Departing Employees Often Neglect to Take One Thing: Retirement Cash
Retirement accounts that remain after a worker leaves are an annoyance to plan sponsors and a burden for company administrators.
Paul Bates says he would like to see employees take all their belongings when they leave their jobs at East Tennessee Children's Hospital in Knoxville, Tennessee.
That includes their retirement cash. Too often, employees don't do anything with the money left in their retirement accounts, and that causes administrative headaches for hospital compensation and benefits analysts like Bates. It seems every year there are a handful of employees whom Bates simply can't find.
"It wasn't a huge burden, but it did take a good bit of administrative effort," Bates says, noting the task pulls his team off their core jobs and adds up to 20 administrative hours to find missing ex-employees.
Retirement accounts that remain long after a worker has left as well as uncashed payout checks are more than a simple annoyance to many plan sponsors, says Terry Dunne, managing director for automatic rollovers at Millennium Trust Co. in Oak Brook, Illinois.
A look at 401(k) accounts managed by Charles Schwab & Co. showed that 43 percent of workers who left their jobs in the first quarter of 2008 had not moved their retirement money a year later.
"Companies are faced with the dilemma of having employees quit and not telling the company what it is they want done with their money," Dunne says. "It creates a cost and fiduciary burden on the company."
Many times the accounts left behind contain less than $5,000, experts agree. Smaller, multiple accounts can mean higher administrative fees. Second, finding former employees can be tricky, and getting them to do something about the accounts can be even harder. Plus, a plan sponsor's legal responsibilities may increase when ex-employees do nothing about these accounts, Dunne says.
And because high unemployment in the past few years means more employees have left companies, more money is being left behind. David Wray, president of the Chicago-based Plan Sponsor Council of America, says that $14.4 million was left in accounts in 2009, and could grow to $20 million by 2020.
"No company intended to have to manage a retirement benefit for departed employees," Dunne says. "It's a substantial problem for a lot of companies."
Mark Sweatman, president of Risk Compliance Performance Solutions in Dresher, Pennsylvania, says plan sponsors have options to mitigate risk and cost. It's important for companies to create a process for identifying and dealing with missing ex-employees.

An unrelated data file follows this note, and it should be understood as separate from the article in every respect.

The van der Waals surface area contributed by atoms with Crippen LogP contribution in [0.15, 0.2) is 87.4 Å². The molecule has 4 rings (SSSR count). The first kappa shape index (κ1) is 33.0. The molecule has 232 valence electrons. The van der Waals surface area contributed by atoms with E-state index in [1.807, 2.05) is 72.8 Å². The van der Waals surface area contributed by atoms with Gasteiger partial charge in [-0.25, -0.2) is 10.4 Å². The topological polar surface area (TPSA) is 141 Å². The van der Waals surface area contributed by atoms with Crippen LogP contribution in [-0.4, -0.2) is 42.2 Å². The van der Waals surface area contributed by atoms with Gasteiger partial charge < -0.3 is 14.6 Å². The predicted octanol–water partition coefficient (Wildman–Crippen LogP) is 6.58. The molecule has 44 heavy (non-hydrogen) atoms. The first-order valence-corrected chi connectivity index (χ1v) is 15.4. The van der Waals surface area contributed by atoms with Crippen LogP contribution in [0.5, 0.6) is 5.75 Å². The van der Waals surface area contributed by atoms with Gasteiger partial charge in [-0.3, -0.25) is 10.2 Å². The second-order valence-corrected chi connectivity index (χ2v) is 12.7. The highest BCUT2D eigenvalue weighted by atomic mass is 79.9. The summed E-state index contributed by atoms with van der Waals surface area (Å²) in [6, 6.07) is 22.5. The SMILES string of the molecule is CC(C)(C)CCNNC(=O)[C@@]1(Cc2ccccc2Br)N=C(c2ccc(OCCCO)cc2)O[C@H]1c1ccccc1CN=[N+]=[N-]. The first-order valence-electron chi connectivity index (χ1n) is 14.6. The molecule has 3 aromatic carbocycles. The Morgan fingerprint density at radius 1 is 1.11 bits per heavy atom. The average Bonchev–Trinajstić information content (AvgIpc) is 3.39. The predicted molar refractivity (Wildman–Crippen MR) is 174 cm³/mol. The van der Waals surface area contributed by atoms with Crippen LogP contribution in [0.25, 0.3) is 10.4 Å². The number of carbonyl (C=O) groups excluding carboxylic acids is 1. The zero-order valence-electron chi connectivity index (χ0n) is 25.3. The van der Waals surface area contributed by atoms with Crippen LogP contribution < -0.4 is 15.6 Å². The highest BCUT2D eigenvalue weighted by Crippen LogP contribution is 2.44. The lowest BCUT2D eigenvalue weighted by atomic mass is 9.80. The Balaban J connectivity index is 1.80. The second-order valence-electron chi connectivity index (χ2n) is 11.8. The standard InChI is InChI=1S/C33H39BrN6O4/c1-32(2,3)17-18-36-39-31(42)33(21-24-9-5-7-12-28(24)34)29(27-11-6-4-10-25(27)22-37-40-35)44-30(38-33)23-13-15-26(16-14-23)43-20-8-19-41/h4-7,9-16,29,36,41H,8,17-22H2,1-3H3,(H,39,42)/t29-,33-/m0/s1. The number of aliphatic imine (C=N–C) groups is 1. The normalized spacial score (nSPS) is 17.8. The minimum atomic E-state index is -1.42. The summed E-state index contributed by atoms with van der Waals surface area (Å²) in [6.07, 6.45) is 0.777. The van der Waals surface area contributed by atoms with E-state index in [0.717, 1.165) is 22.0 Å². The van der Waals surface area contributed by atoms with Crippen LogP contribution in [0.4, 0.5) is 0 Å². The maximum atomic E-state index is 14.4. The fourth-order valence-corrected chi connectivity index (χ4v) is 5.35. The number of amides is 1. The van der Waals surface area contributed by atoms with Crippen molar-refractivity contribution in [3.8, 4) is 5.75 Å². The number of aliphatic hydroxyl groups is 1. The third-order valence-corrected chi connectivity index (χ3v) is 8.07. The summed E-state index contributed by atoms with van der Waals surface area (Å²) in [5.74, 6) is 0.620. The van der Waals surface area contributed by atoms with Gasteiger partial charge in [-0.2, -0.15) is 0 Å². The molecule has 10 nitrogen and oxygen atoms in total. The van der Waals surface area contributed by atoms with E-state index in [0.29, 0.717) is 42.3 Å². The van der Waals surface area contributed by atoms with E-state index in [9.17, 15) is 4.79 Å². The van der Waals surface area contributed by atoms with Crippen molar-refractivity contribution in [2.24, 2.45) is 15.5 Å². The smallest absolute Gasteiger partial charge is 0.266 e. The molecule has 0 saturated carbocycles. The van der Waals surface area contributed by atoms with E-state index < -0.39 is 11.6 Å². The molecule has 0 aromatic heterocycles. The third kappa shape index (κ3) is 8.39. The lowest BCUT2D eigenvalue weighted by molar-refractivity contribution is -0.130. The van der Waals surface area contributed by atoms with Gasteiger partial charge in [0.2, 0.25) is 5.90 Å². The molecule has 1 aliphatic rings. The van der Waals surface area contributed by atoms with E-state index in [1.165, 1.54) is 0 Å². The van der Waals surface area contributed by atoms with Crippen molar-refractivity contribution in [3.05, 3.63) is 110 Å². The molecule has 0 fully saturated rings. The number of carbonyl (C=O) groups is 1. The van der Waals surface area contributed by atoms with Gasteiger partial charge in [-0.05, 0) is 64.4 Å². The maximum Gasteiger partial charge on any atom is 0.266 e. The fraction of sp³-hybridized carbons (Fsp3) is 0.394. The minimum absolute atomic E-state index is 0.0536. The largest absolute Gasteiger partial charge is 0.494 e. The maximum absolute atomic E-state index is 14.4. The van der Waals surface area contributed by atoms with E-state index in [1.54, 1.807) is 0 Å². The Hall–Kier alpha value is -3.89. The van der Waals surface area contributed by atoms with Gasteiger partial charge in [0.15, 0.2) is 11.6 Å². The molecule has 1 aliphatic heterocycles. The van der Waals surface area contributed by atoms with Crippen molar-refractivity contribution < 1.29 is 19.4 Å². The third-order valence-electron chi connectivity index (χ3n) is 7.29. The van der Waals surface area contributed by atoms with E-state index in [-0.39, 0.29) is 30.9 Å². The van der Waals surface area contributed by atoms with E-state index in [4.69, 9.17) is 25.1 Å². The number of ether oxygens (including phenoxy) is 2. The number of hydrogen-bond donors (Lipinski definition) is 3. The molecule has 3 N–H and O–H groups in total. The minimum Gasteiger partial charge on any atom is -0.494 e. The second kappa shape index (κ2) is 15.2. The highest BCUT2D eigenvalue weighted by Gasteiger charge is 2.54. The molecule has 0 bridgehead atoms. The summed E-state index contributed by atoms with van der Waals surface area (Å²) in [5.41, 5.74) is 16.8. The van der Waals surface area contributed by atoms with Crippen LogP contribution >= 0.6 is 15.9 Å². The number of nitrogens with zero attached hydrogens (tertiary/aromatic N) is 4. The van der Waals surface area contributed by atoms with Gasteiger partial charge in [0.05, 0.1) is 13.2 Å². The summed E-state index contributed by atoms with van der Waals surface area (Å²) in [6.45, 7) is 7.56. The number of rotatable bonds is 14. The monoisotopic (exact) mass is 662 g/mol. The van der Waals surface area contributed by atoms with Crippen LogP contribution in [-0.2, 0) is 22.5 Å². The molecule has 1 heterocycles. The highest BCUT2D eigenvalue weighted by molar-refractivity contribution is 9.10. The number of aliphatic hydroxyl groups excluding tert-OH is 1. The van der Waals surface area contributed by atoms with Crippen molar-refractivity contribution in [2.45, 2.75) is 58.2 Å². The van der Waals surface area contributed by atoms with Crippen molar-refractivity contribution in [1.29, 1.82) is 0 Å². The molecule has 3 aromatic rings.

"It certainly isn't hard to resolve, but if left untouched it can really become a problem," Sweatman says. "Once you document your process and execute it, it can work on autopilot."
Usually a plan's record-keeper tracks accounts and sends a report of the names of ex-workers and their account balances. By law, employers can do automatic rollovers for accounts with assets of $5,000 or less. This means that after a former employee is found and notified of the account status, their retirement funds can be automatically moved to an Individual Retirement Account. It can remain there out of the scope of the company's retirement plan until the ex-employee does something with the assets.
Accounts with more than $5,000 need to stay with the retirement plan and must be managed by the plan sponsor. Those participants get the same communication and information as those still working for the company.
Bates says he doesn't mind keeping track of those accounts because it is the employee's right; plus larger accounts can be cost-effective to the plan.
"We've got employees who have left our employment 15 years ago, and still have accounts with us," Bates says. "It's a benefit we provide. If people want to leave their money here, that's just part of being a good employer."
Checks that haven't been cashed can be a harder to solve, Sweatman says. While uncashed checks under $5,000 can follow the same route as unclaimed 401(k) plan accounts, uncashed checks remain an asset in the plan. As plan assets, sponsors are still responsible, or are fiduciaries to this money and need to follow all the federal rules in managing it, Sweatman says.
"There is very little guidance from the government in terms of uncashed checks," Sweatman says. "That is why it is so important [for plan sponsors] to document the process."
Plan sponsors "can't just say that their record-keeper does this," Sweatman says. "That's not the right answer because ultimately you are responsible for this."
Last year, East Tennessee Children's Hospital had 37 employees who stopped working for the hospital and did nothing to their retirement accounts. The hospital hired Millennium Trust to find the ex-employees. Millennium's Dunne says all the former employees were found; 13 took a lump sum or rolled assets into an IRA, and 24 still have IRAs with Millennium.
Overall, Bates says having Millennium take over the accounts is much easier than tasking his team to play detective and find missing ex-workers.
"Once the data is transferred, it is out of our minds and we can move on to the things we need to do," Bates says.
Patty Kujawa is a writer based in Milwaukee. Comment below or email firstname.lastname@example.org.